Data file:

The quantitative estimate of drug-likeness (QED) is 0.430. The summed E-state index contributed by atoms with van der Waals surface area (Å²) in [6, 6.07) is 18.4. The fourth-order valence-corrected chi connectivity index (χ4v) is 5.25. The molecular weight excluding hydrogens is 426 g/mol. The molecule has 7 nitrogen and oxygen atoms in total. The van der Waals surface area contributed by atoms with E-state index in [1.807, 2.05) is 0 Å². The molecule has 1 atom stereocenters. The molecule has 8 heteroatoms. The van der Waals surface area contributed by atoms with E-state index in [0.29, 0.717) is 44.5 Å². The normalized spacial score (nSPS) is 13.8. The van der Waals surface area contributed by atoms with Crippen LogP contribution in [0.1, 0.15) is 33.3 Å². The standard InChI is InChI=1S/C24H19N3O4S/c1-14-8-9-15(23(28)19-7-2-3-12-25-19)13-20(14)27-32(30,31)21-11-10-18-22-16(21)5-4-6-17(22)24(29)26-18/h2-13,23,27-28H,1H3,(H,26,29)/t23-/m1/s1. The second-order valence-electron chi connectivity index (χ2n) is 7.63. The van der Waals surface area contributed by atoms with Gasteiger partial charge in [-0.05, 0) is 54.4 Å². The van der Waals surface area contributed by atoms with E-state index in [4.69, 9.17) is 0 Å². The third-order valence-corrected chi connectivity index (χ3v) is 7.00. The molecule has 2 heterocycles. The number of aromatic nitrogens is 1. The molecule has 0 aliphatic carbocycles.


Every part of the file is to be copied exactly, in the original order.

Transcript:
The quantitative estimate of drug-likeness (QED) is 0.430. The summed E-state index contributed by atoms with van der Waals surface area (Å²) in [6, 6.07) is 18.4. The fourth-order valence-corrected chi connectivity index (χ4v) is 5.25. The molecular weight excluding hydrogens is 426 g/mol. The molecule has 7 nitrogen and oxygen atoms in total. The van der Waals surface area contributed by atoms with E-state index in [1.807, 2.05) is 0 Å². The molecule has 1 atom stereocenters. The molecule has 8 heteroatoms. The van der Waals surface area contributed by atoms with E-state index in [0.29, 0.717) is 44.5 Å². The normalized spacial score (nSPS) is 13.8. The van der Waals surface area contributed by atoms with Crippen LogP contribution in [0.1, 0.15) is 33.3 Å². The standard InChI is InChI=1S/C24H19N3O4S/c1-14-8-9-15(23(28)19-7-2-3-12-25-19)13-20(14)27-32(30,31)21-11-10-18-22-16(21)5-4-6-17(22)24(29)26-18/h2-13,23,27-28H,1H3,(H,26,29)/t23-/m1/s1. The second-order valence-electron chi connectivity index (χ2n) is 7.63. The van der Waals surface area contributed by atoms with Gasteiger partial charge in [-0.05, 0) is 54.4 Å². The van der Waals surface area contributed by atoms with E-state index in [4.69, 9.17) is 0 Å². The third-order valence-corrected chi connectivity index (χ3v) is 7.00. The molecule has 2 heterocycles. The number of aromatic nitrogens is 1. The molecule has 0 aliphatic carbocycles.